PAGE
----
From our winter 2017 issue of Care and Cure magazine, learn about a study making recommendations for hospital discharge involving people affected by dementia as researchers, not just participants.
A study making recommendations for hospital discharge involves people affected by dementia as researchers, not just participants.
But in some studies, people with personal experience can also be involved as members of the research team. People involved in this way are often called 'co-researchers', as they collect and analyse data in addition to providing guidance.
The researchers overcame a number of barriers to involve co-researchers in this way. Dr Carole Mockford, who led the study at the University of Warwick, said, 'We had some challenges getting the co-researchers involved, including arrangements for paying them and permission from NHS trusts to let them interview staff on hospital premises.'
Alzheimer's Society, a partner on the project, helped to remove some of these barriers by setting up a study group. We assisted co-researchers with paperwork for security checks and provided insurance cover for them.
Twelve co-researchers were involved in the study, half from the Research Network and half from other local volunteer networks. Sue Boex, a Research Network volunteer, was one of them. This was a new experience for Sue, who said, 'I was very nervous obviously, it was quite a learning curve but we had plenty of training.'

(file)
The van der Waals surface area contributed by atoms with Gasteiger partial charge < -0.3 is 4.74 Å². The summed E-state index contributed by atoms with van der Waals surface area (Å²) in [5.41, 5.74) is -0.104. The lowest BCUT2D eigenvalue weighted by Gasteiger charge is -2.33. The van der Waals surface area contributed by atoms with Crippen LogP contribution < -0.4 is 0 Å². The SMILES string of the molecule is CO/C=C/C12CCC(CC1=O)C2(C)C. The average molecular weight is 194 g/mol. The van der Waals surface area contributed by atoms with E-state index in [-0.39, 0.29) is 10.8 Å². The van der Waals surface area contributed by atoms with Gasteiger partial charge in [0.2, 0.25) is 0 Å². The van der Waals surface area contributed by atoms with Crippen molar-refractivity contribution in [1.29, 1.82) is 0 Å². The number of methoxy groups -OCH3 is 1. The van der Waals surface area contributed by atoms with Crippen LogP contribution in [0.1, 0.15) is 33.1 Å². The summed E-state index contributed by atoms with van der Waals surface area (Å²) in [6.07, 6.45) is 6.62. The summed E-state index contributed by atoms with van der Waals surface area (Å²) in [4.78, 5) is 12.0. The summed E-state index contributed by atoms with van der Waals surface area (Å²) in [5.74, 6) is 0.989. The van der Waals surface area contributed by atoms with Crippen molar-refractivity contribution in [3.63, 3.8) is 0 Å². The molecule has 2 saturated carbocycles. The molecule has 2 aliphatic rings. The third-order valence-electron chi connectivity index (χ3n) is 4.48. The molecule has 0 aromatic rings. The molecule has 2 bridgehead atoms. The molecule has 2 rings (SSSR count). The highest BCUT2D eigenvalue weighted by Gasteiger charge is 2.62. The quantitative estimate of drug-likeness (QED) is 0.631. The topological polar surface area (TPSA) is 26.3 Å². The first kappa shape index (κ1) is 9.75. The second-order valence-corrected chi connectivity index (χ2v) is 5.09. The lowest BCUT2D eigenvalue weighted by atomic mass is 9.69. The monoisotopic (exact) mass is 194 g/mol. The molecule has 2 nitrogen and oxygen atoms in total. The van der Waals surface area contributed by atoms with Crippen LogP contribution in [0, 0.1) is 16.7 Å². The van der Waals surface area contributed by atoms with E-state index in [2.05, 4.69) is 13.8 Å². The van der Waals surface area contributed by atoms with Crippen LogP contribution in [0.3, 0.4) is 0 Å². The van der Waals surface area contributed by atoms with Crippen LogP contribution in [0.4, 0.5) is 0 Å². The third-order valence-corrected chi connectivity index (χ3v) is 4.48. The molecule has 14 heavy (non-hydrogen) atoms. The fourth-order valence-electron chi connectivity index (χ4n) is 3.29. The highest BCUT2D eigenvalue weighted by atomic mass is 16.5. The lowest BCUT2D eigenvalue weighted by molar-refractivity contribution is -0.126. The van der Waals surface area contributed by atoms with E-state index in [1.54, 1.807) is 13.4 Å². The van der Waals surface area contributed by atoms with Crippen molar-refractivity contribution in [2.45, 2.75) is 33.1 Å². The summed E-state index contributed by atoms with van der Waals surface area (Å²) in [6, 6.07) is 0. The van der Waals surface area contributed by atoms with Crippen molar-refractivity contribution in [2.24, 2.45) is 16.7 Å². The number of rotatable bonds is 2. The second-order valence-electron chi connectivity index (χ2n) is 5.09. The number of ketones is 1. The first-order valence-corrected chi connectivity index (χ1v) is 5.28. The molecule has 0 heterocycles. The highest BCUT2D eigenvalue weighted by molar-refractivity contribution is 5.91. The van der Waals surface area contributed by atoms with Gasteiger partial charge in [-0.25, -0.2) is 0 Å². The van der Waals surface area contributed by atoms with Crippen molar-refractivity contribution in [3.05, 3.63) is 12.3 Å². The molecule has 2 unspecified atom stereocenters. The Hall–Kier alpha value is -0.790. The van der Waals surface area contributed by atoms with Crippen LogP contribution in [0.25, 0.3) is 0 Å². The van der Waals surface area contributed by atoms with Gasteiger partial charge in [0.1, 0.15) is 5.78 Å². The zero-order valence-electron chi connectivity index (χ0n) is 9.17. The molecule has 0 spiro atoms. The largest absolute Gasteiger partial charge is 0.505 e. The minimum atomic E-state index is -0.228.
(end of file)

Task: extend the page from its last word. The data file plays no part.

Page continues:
All the volunteers received three days of training in topics such as research ethics, interviewing and data analysis.
Sue carried out interviews with patients and carers about their experience of being discharged from hospital, and could see how her experience was valuable to the study. 'Because we'd been through what they were going through, that helped.' said Sue. 'They wanted someone to listen to them. It was a really worthwhile experience.'
Dr Mockford appreciated the fact that co-researchers could provide a different perspective. She said, 'Their friendly but professional approach put the study participants at ease. Discussions between the co-researchers and study participants at the focus groups were very lively and ultimately successful.'
Along with a number of researchers and co-researchers, Sue is a co-author of two published academic papers written about the SHARED study. One, published in the journal Research Involvement and Engagement, describes the process of starting the study and involving co-researchers. The other, published in Health Expectations, shares the findings from the interviews.
This paper puts forward three recommendations to support a smooth transition from acute hospital care to the community for people who have memory loss.
- The first is to have a written, mutually agreed and meaningful discharge plan.
- The second is to have a named co-ordinator who is a point of contact for services and support.
- The third is to improve the quality of care provided by agencies in people's homes.
The challenge now is to build on these user-led recommendations to make meaningful change. It's clear that involving people affected by dementia will be just as important when taking these next steps.